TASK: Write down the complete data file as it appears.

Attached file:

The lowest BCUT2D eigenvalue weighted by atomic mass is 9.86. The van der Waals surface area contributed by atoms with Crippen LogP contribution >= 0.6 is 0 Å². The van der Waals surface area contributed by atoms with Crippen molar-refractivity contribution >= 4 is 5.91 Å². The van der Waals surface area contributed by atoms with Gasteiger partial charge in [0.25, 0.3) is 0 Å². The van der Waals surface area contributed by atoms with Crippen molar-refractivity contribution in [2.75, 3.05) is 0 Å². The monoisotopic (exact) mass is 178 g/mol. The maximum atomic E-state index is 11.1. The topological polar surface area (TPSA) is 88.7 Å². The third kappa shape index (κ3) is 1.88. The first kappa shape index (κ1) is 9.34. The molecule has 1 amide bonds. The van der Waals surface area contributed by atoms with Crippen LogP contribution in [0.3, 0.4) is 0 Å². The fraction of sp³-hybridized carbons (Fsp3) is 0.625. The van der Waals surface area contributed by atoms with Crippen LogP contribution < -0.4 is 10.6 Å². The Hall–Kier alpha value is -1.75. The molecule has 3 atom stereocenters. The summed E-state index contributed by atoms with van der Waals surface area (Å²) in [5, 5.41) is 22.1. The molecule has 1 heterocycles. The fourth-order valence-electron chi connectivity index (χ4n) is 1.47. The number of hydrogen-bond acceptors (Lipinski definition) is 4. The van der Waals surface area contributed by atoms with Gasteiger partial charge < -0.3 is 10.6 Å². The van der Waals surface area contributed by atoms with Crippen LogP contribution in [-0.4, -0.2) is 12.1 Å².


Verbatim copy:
The lowest BCUT2D eigenvalue weighted by atomic mass is 9.86. The van der Waals surface area contributed by atoms with Crippen LogP contribution >= 0.6 is 0 Å². The van der Waals surface area contributed by atoms with Crippen molar-refractivity contribution >= 4 is 5.91 Å². The van der Waals surface area contributed by atoms with Gasteiger partial charge in [0.25, 0.3) is 0 Å². The van der Waals surface area contributed by atoms with Crippen molar-refractivity contribution in [2.75, 3.05) is 0 Å². The monoisotopic (exact) mass is 178 g/mol. The maximum atomic E-state index is 11.1. The topological polar surface area (TPSA) is 88.7 Å². The third kappa shape index (κ3) is 1.88. The first kappa shape index (κ1) is 9.34. The molecule has 1 amide bonds. The van der Waals surface area contributed by atoms with Crippen LogP contribution in [0.3, 0.4) is 0 Å². The fraction of sp³-hybridized carbons (Fsp3) is 0.625. The van der Waals surface area contributed by atoms with Crippen LogP contribution < -0.4 is 10.6 Å². The Hall–Kier alpha value is -1.75. The molecule has 3 atom stereocenters. The summed E-state index contributed by atoms with van der Waals surface area (Å²) in [5, 5.41) is 22.1. The molecule has 1 heterocycles. The fourth-order valence-electron chi connectivity index (χ4n) is 1.47. The number of hydrogen-bond acceptors (Lipinski definition) is 4. The van der Waals surface area contributed by atoms with Gasteiger partial charge < -0.3 is 10.6 Å². The van der Waals surface area contributed by atoms with Crippen LogP contribution in [-0.4, -0.2) is 12.1 Å².